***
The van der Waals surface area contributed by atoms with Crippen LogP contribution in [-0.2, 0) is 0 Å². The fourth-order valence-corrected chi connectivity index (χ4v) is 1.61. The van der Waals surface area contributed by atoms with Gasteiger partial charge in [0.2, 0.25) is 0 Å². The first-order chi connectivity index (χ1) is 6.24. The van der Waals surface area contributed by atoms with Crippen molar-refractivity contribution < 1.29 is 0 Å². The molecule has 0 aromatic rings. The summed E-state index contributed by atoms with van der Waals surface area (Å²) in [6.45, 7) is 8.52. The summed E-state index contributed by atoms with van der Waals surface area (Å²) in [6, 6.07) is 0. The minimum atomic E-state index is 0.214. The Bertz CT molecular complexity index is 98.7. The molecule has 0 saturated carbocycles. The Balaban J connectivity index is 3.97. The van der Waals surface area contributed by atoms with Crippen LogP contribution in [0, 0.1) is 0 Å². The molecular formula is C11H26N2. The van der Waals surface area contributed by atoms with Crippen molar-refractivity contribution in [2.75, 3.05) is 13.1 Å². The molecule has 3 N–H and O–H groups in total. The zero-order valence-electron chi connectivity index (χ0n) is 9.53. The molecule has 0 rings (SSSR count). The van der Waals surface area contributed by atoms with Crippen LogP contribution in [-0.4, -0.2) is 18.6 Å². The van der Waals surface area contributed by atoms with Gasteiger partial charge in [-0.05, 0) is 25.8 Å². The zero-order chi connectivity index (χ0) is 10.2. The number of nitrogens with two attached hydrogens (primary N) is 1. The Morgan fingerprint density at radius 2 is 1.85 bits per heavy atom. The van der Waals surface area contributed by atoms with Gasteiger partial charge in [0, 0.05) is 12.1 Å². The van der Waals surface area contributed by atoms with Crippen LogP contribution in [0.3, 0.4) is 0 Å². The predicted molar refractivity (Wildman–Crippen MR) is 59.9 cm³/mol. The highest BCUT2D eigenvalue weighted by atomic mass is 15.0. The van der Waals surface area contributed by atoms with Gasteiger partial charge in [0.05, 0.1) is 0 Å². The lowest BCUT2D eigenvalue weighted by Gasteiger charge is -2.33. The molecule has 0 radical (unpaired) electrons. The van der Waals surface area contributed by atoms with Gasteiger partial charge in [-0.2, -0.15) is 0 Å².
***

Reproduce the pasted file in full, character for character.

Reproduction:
The van der Waals surface area contributed by atoms with Crippen LogP contribution in [-0.2, 0) is 0 Å². The fourth-order valence-corrected chi connectivity index (χ4v) is 1.61. The van der Waals surface area contributed by atoms with Gasteiger partial charge in [0.2, 0.25) is 0 Å². The first-order chi connectivity index (χ1) is 6.24. The van der Waals surface area contributed by atoms with Crippen molar-refractivity contribution < 1.29 is 0 Å². The molecule has 0 aromatic rings. The summed E-state index contributed by atoms with van der Waals surface area (Å²) in [6.45, 7) is 8.52. The summed E-state index contributed by atoms with van der Waals surface area (Å²) in [6, 6.07) is 0. The minimum atomic E-state index is 0.214. The Bertz CT molecular complexity index is 98.7. The molecule has 0 saturated carbocycles. The Balaban J connectivity index is 3.97. The van der Waals surface area contributed by atoms with Crippen LogP contribution in [0, 0.1) is 0 Å². The molecular formula is C11H26N2. The van der Waals surface area contributed by atoms with Crippen molar-refractivity contribution in [2.75, 3.05) is 13.1 Å². The molecule has 3 N–H and O–H groups in total. The zero-order valence-electron chi connectivity index (χ0n) is 9.53. The molecule has 0 rings (SSSR count). The van der Waals surface area contributed by atoms with Crippen LogP contribution in [-0.4, -0.2) is 18.6 Å². The van der Waals surface area contributed by atoms with Gasteiger partial charge in [-0.05, 0) is 25.8 Å². The zero-order chi connectivity index (χ0) is 10.2. The number of nitrogens with two attached hydrogens (primary N) is 1. The Morgan fingerprint density at radius 2 is 1.85 bits per heavy atom. The van der Waals surface area contributed by atoms with Gasteiger partial charge in [0, 0.05) is 12.1 Å². The van der Waals surface area contributed by atoms with Crippen LogP contribution in [0.3, 0.4) is 0 Å². The predicted molar refractivity (Wildman–Crippen MR) is 59.9 cm³/mol. The highest BCUT2D eigenvalue weighted by atomic mass is 15.0. The van der Waals surface area contributed by atoms with Gasteiger partial charge in [0.05, 0.1) is 0 Å². The lowest BCUT2D eigenvalue weighted by Gasteiger charge is -2.33. The molecule has 0 radical (unpaired) electrons. The van der Waals surface area contributed by atoms with Gasteiger partial charge in [-0.2, -0.15) is 0 Å².